We all hear that fiber is good for you yet many American's don't get enough of it in their diets.  Experts recommend that men get about 38 grams of fiber a day and women get about 25 grams.  Unfortunately, the average intake in the United States is only 14 grams a day.

Dietary fiber is found in fruits, vegetables, nuts and whole grains.   It is often referred to as "bulk" or "roughage" and it helps with digestion and it passes through the digestive system relatively unchanged.  Besides helping relieve constipation and other bowel problems, high fiber diets have been shown to help with weight loss and reduce the risk of cardiovascular disease, diabetes and certain cancers.

Different types of fiber affect your health in different ways.  There are two types of fiber:   soluble and insoluble.   Soluble fiber may help lower blood sugar and cholesterol and it is found in oat bran, beans, peas, and most fruits.   Insoluble fiber is most used to treat GI conditions like diverticulosis, and is found in wheat bran and some vegetables.

Store shelves are filled with fiber-fortified products including yogurt, juices, etc.   Added fibers, like those in these products, are "isolated" fibers, such as inulin and maltodextrin and are listed among the ingredients.  Research suggests that these isolated fibers may not be as beneficial as those found naturally in foods.  However, most experts say the type of fiber you eat is less important than making sure you eat enough!

To learn more about fiber, check out a recent publication from the NIH.



\Research suggests that these isolated fibers may not be as beneficial as those found naturally in foods.\ Why does everything need to be processed? Just go out and eat an apple!

Constipation, weight gain, blood sugar fluctuations and diet-related nausea & tiredness are all signs of low fiber too... It's indeed a very serious problem more people should be aware of!

I myself get enough fiber from my food but it's alarming how bad the situation actually is. I'm not sure if people just don't understand the importance of fiber or is it just that they don't care. This sure is informative arcitle and I think every human who doesn't eat enough fruits, vegetables, nuts and whole grains should read some valuable information like this and take action.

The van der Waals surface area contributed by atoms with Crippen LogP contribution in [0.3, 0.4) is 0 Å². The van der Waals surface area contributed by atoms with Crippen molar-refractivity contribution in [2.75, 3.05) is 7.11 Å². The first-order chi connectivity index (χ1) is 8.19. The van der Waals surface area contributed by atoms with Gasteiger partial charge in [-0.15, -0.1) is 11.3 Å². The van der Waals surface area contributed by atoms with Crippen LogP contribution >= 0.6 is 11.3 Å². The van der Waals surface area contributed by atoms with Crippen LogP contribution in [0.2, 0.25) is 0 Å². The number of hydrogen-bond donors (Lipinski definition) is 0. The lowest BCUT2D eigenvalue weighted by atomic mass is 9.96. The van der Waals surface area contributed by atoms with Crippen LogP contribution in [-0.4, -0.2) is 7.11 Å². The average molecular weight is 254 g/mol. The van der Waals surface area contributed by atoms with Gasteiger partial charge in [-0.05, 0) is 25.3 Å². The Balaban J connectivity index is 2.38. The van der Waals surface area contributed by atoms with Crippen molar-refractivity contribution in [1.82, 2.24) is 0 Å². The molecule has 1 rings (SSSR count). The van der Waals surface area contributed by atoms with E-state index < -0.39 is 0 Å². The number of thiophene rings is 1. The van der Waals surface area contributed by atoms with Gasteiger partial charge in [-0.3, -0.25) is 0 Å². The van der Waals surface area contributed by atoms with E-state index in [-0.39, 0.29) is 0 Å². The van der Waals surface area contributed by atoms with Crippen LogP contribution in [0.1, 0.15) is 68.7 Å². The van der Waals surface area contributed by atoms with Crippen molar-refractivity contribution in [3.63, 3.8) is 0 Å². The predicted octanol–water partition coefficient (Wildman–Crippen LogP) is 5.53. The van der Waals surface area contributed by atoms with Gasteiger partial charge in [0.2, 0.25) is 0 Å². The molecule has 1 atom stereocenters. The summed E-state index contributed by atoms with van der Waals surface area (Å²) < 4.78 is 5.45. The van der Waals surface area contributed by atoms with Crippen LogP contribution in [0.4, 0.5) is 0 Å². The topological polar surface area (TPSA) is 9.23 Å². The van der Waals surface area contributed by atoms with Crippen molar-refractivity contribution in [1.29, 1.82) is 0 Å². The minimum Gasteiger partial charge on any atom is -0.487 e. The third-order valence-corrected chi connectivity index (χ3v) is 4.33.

I was surprised to see that maltodextrin is suggested as a beneficial fiber. I have always thought of it more as a loosely-bound sugar molecule that barely manages a "complex carb" label, due to the speed with which the hydrogen bonds start breaking down simply from the saliva. What might be technically labeled a complex carb at your lips, readily approaches a simple carb shortly after passing your tongue and entering your stomach. Maltodextrin is a common ingredient that my sister and I, both, watch for on labels because of our sensitivities to added sugars, especially since it is derived from corn sugars, and we both have allergies to corn. I just really would never have considered it for possible inclusion in a discussion of healthy fibers. I think I would have to disagree with the so-called "experts" in this case; I believe the type of fiber you eat is every bit as important as how much. Interesting to see this perspective.

I think a lot people forget that even if you have a high fiber diet you still risk being constipated. One key factor is drinking a lot of water, to help keep you regular.

In this day and age of fast food lunches, 38 grams of fiber is very hard to come by! I guess we should all start eating only at salad bars for lunch. I've taken to trying to increase my fiber intake by snacking on raw fruits and vegetables multiple times a day. That way, when lunch or dinner rolls around I tend to eat less.

My experience is that the best source of fiber is whole grains. That is only half of the equation. In order for whole grains to do their job it is equally important to chew extremely well.

Got to agree, fiber is so often overlooked as essential for weight loss its astounding. Increasing the fiber intake in your diet can make you feel full and reduce your snacking urges, as well as increase your nutrient uptake by aiding digestion. Great post :)

I agree with Bill Evans' comment. Maltodextrin is often classified as a complex carbohydrate because it is made up of branched chains of glucose molecules. However, it is digested very quickly and has a high glycemic index, so in that respect it's much more like a simple sugar. Maltodextrin shows up in almost all processed foods and in unexpected places like fillers in vitamins, pharmaceuticals, and "sugar substitutes" like splenda. What is maltodextrin doing in all these things? Always check the label.

Another positive aspect of fiber is that it also helps preventing colon cancer.

Fiber is very important to our health. Our digestive system needs to be looked after. It is important to get an adequate amount of fiber but like everything too much of anything is no good. What we consume should be a much bigger deal in our school system than it is. Our children should know much more than they do about food and its effect on us when we get older.